Teaching and Learning Children's Human Rights - Why? What? and How?

Year: 2017

Author: Quennerstedt, Ann

Type of paper: Abstract refereed

Abstract:
This paper presents results from a Swedish research project that examines the role of education for children's and young people's development as rights holders. The project includes groups from early childhood education to secondary school, but this paper focuses on grades 2-3. The specific research questions addressed in the paper are:
- why should 8-9 year old children, according to teachers, recieve education about their human rights?
- what content do teachers choose in teaching about children's human rights?
- what working methods are used in teaching about children's human rights?

The research draws theoretically on a combination of rights theory, sociology of childhood and the educational philosophy and theorising of John Dewey. This means that, first, rights for children are understood and conceptualised as included in the human rights, second, children are viewed as competent and knowledgeable persons with full human value and dignity in the present, and third, education is regarded as a process of growth. The aim of education is, with Dewey, not to prepare the child for the future, instead education is a constant process of reconstruction and reorganisation of knowledge, aiming towards growth through experience.

Educational children's rights research has largely focused on children's 'right to participation' in early childhood education and school (Quennerstedt 2011, Lundy 2005, Smith 2007, Bae 2010). Research has also addressed to what extent schools are permeated by the values and principles expressed in the human rights (Grover 2007, Lebedev et al. 2002, Aldersson 1999). It is notable that aspects that relate to the core responsibility of education - to educate - have been given little research attention in educational children's rights research. Some work has been undertaken (for example Howe & Covell 2005, Covell et al. 2008, Mitchell 2010) but deeper and more refined knowledge is needed.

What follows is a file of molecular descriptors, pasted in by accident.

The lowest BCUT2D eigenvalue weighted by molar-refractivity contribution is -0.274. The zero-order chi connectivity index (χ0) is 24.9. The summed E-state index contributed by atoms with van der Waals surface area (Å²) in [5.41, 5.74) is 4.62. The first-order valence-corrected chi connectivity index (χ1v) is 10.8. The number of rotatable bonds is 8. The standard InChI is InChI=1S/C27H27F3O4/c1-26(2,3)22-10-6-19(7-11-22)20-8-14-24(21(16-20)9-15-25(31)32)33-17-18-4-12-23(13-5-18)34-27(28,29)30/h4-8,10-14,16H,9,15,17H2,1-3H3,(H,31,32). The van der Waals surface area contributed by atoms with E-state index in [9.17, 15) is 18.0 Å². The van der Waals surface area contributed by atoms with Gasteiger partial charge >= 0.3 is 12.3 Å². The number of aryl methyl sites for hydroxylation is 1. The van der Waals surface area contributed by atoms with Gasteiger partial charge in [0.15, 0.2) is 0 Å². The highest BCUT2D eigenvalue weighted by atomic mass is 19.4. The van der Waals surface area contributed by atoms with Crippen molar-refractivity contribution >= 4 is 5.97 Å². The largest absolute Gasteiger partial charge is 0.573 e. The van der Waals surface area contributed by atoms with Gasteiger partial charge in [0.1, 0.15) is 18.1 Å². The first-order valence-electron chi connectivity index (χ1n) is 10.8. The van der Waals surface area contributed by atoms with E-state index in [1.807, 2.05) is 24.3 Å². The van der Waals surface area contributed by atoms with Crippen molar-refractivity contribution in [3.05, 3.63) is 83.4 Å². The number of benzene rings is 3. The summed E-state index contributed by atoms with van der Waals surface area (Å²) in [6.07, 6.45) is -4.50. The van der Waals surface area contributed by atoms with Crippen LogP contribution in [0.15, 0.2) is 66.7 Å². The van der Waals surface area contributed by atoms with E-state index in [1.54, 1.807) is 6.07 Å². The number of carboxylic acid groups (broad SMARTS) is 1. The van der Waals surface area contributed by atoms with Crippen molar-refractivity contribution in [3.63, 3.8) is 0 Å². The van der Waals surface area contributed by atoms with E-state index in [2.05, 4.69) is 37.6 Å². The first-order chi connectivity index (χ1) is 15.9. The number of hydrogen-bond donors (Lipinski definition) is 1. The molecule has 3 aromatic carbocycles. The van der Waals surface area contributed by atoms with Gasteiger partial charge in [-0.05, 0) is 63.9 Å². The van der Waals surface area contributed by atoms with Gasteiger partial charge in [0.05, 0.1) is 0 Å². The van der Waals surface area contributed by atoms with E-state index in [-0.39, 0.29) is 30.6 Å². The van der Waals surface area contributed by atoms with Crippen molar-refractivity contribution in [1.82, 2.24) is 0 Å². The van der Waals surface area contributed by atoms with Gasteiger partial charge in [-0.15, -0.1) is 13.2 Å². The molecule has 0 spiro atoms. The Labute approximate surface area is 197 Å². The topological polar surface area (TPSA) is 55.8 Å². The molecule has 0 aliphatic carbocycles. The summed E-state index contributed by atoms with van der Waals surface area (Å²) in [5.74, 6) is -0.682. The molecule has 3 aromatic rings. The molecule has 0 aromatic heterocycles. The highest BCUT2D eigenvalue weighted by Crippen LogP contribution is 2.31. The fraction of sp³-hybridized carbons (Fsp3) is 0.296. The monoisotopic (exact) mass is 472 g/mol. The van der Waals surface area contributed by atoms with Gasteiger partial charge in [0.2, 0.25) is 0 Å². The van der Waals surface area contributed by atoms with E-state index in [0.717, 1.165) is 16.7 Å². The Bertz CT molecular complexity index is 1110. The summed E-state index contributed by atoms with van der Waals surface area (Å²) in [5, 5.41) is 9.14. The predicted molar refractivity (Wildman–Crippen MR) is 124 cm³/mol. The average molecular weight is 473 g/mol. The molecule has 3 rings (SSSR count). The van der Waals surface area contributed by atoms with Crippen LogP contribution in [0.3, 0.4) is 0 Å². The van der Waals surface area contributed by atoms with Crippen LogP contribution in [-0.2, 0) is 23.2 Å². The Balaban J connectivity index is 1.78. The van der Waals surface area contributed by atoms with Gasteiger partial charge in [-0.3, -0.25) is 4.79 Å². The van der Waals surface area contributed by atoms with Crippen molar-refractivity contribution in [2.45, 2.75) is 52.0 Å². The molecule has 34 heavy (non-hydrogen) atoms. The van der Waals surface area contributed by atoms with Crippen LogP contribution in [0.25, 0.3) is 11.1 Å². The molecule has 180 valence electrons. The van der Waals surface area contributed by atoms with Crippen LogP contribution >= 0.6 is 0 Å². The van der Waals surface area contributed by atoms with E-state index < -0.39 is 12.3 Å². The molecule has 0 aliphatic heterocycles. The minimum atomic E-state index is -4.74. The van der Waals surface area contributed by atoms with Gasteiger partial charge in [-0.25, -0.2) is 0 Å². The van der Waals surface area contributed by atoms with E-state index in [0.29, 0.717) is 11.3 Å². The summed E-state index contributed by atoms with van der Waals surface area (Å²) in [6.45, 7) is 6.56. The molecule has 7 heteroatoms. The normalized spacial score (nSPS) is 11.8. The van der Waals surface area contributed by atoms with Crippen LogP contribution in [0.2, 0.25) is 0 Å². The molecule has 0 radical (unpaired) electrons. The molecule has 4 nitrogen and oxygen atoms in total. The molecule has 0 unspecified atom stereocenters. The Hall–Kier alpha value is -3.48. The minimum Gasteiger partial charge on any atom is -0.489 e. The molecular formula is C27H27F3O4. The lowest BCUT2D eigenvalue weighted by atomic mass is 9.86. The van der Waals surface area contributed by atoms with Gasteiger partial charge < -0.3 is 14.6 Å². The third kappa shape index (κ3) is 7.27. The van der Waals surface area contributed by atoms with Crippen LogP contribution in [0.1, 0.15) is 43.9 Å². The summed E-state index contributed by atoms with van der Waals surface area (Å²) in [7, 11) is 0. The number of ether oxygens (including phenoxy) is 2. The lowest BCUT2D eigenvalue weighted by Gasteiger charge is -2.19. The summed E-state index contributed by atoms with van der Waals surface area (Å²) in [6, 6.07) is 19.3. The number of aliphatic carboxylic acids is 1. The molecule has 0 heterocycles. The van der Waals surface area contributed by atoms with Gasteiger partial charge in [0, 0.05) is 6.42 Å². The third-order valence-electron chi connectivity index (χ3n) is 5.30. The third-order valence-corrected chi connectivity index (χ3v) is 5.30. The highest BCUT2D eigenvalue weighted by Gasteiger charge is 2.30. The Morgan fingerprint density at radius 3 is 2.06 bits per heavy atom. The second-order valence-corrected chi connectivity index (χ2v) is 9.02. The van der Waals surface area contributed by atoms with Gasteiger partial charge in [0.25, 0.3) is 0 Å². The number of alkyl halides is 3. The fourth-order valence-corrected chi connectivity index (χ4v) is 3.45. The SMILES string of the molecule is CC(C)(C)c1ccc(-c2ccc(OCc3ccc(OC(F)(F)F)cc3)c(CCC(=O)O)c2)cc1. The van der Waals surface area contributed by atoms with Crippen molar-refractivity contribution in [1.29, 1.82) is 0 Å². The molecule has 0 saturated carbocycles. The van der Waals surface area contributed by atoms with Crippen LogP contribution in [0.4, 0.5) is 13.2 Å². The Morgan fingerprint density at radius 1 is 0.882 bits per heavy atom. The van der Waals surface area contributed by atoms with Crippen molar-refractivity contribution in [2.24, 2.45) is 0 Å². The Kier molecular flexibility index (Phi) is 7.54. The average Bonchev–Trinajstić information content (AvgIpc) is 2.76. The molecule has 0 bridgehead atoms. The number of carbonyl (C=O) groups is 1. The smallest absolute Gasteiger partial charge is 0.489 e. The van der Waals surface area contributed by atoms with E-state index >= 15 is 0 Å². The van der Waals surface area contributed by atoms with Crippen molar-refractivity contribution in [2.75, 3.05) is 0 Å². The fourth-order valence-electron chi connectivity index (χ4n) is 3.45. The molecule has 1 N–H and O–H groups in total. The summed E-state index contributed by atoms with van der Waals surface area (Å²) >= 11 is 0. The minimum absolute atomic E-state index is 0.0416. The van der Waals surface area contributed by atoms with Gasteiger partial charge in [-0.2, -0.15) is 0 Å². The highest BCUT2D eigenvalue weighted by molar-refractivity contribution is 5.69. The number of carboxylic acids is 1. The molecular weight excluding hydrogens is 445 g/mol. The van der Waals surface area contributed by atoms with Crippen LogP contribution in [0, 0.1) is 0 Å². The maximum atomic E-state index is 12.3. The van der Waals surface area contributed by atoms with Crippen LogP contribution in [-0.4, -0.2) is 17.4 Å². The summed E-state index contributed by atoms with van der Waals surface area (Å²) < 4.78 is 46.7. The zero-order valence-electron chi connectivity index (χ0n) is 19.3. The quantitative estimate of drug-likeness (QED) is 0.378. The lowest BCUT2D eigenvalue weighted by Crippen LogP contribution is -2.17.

The research was conducted through fieldwork in educational practice in two classes in Sweden, one grade 2 and one grade 3. The fieldwork took place during 5 weeks per class, and included observations of ongoing education in classrooms during approximately 50 hours per class, and interviews with the class teachers and children. The teachers were asked to undertake planned teaching about children's human rights during the fieldwork period. They were free to choose educational content and working methods, and were given no guidance by the researcher about content or methods. The planned teaching was video documented.

Data was analysed with a tool developed with the European Didaktik tradition as base. The tool provided a conceptual framework with which we could identify various purposes of teaching/learning rights (cognitive, social, emotional, ethical, bodily), various content (facts, values, understanding, skills), and various working methods (transmitting, interactive, explorative, creative).

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